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Ritchie, Jean (1922—)

Ritchie, Jean (1922—)

American folk singer and folklorist . Born in Viper, Kentucky, on December 8, 1922; daughter of Balis W. Ritchie (a former schoolteacher and farmer) and Abigail (Hall) Ritchie; attended Cumberland College in Williamsburg, Kentucky; University of Kentucky in Lexington, A.B., 1946; married George Pickow (a photographer), on September 29, 1950; children: Jonathan Balis; Peter Ritchie Pickow.

Received Fulbright grant (1952) to study folk music of the British Isles; sang at first annual Newport Folk Festival (July 1959).

Selected recordings:

Children's Songs and Games from the Southern Mountains (1957); Folk Concert in Town Hall, New York (1959); British Traditional Ballads in the Southern Mountains, Volumes 1 and 2 (1960); Precious Memories (1962); High Hills and Mountains (1979); None But One (1981).

Selected writings:

The Swapping Song Book (1952); A Garland of Mountain Song (1953); (memoir) Singing Family of the Cumberlands (1955); From Fair to Fair: Folk Songs of the British Isles (1966).

Born in 1922 into a musical family whose ancestors had been among the first to settle in the Cumberland Mountain region of Appalachia in the 1700s, Jean Ritchie grew up hearing and singing the traditional songs that her family had passed along for generations. She made her life's work the preservation of this musical heritage, which the Library of Congress had catalogued in the 1930s.

Ritchie was the youngest of 14 children born to Balis W. Ritchie, a former teacher who had turned to farming after losing his hearing, and Abigail Hall Ritchie . Though the family was poor and the children worked hard at farm chores, they enjoyed a happy home life and often amused themselves by singing and sharing songs with neighbors.

Balis Ritchie valued learning and helped most of his children receive a solid education. Jean attended Cumberland College in Williamsburg, Kentucky, worked briefly as a teacher during World War II, and later transferred to the University of Kentucky in Lexington. There she majored in social work and also received some formal musical training. After graduating Phi Beta Kappa in 1946, she worked briefly as a teacher in Kentucky before moving to New York City to take a job as a music counselor at the Henry Street Settlement. In New York, Ritchie began to sing and play the dulcimer for friends, and she met folklorist Alan Lomax, who helped arrange singing appearances for her. He once called her "one of the finest pure mountain singers ever discovered." Within a few years, Ritchie gave up social work to fully devote her energies to her music.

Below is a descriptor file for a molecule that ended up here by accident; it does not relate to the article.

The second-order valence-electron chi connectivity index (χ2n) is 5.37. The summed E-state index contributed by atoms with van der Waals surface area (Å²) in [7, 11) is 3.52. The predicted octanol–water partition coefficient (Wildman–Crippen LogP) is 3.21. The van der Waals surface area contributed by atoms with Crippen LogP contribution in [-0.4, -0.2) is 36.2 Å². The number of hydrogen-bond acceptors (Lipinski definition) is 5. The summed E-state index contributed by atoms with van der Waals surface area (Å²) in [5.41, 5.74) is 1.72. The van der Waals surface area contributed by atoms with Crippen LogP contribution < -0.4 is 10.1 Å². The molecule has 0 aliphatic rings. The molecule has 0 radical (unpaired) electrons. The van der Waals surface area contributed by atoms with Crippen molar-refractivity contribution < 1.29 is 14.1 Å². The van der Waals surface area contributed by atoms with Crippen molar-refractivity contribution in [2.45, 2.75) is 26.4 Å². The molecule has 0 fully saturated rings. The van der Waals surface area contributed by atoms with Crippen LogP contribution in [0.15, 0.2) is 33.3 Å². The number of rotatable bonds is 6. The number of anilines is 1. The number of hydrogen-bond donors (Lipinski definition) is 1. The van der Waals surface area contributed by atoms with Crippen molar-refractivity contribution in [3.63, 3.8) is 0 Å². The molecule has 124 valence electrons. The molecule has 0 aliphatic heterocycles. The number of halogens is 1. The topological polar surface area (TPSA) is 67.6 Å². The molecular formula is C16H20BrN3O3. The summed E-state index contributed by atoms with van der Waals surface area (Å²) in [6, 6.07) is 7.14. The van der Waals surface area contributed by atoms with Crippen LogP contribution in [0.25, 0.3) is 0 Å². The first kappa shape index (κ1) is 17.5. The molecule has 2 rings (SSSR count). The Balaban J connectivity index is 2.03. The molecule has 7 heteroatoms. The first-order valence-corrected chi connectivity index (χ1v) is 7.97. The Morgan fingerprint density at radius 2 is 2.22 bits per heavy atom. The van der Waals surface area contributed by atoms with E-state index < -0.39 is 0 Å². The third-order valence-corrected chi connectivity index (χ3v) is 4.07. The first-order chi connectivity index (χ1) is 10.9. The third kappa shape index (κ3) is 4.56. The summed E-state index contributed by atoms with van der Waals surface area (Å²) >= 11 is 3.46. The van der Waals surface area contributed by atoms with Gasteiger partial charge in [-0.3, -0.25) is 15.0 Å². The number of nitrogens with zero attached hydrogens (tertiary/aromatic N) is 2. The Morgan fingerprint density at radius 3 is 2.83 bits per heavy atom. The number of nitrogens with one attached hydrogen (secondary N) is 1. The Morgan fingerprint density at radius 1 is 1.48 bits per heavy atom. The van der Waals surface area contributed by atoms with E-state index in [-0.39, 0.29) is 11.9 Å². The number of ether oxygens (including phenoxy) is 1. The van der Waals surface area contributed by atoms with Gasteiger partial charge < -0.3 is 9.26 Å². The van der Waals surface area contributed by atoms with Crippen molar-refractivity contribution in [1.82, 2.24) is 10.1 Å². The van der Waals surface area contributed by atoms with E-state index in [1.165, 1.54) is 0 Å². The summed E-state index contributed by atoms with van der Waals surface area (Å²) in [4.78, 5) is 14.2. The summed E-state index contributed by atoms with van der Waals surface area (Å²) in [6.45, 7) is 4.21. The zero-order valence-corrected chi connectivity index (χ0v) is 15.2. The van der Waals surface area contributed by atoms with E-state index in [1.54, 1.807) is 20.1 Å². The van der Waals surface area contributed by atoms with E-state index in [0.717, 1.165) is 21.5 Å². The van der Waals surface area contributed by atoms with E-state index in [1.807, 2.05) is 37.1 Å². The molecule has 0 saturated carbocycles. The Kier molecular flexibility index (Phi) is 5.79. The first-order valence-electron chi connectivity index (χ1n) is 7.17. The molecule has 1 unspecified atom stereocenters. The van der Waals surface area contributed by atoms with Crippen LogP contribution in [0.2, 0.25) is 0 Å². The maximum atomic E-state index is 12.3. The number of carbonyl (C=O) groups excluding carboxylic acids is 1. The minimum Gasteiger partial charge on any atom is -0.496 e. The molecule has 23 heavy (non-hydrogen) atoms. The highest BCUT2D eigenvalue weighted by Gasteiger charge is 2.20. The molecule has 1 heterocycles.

In 1950, Ritchie married photographer George Pickow. She made her first solo public appearance that same year at the Greenwich Mews Playhouse and began doing regular radio performances. In 1952, she received a Fulbright grant to travel with Pickow throughout England, Scotland, and Ireland to trace the origins of Appalachian folk songs. While in England, she appeared at the Royal Albert Hall and sang on BBC radio. Ritchie returned to the United States in 1953, where she worked on several book projects. Oxford University Press had published her first book, The Swapping Song Book, in 1952. Oxford also published her portrait of her family, Singing Family of the Cumberlands (1955), which received highly favorable reviews. In 1959, Ritchie sang to great acclaim at the first annual Newport (Rhode Island) Folk Festival, of which she was one of the original directors. Ritchie has commented that one of her primary reasons for studying and promoting folk music was the fact that, by the 1940s, radio broadcasts of other types of songs had begun to threaten Appalachian native music. By popularizing traditional songs, she saw herself as preserving an important part of America's cultural heritage. Ritchie has represented the United States at international folklore conferences and served on the first folklore panel of the National Endowment for the Arts. Her work was central in inspiring the American folk music renaissance of the 1960s.

Though Ritchie cut back on her performance schedule while her two sons, Jonathan and Peter, were young, she maintained her interests in folk music and culture and continued recording and performing. Her two-volume album British Traditional Ballads in the Southern Mountains, based on her Fulbright research, was issued in 1960. She also released an album of dulcimer instruction, The Appalachian Dulcimer (1964), as well as High Hills and Mountains (1979), and None But One (1981), which received the Rolling Stone Critics Award as best folk album of the year. Though most of the songs Ritchie has recorded are traditional ballads, she has also written original material; among the best known are "The L&N Don't Stop Here Anymore," "Black Waters," and "Blue Diamond Mine." She has recorded and performed with a number of notable folk musicians, including Doc Watson, Happy Traum, Kenny Hall, Frank Hicks, Odetta , Sonny Terry, and Brownie McGhee, and has been joined on her later albums by her sons who play banjo, dulcimer, guitar, pennywhistle, dobro, autoharp, bass, and recorder. Ritchie's performance of "Amazing Grace" can be seen in the PBS home video of that name.

sources:

ASCAP Biographical Dictionary. 4th ed. NY: R.R. Bowker, 1980.

Carlin, Richard. The Big Book of Country Music. NY: Penguin, 1995.

Hitchcock, H. Wiley and Stanley Sadie. The New Grove Dictionary of American Music. London: Macmillan, 1986.

LaBlanc, Michael L., ed. Contemporary Musicians. Detroit, MI: Gale Research, 1991.

McHenry, Robert, ed. Famous American Women. NY: Dover, 1980.

Morehead, Philip D. with Anne MacNeil. The New International Dictionary of Music. Meridian, 1991.

Moritz, Charles, ed. Current Biography Yearbook 1959. NY: H.W. Wilson, 1959.

Elizabeth Shostak , freelance writer, Cambridge, Massachusetts

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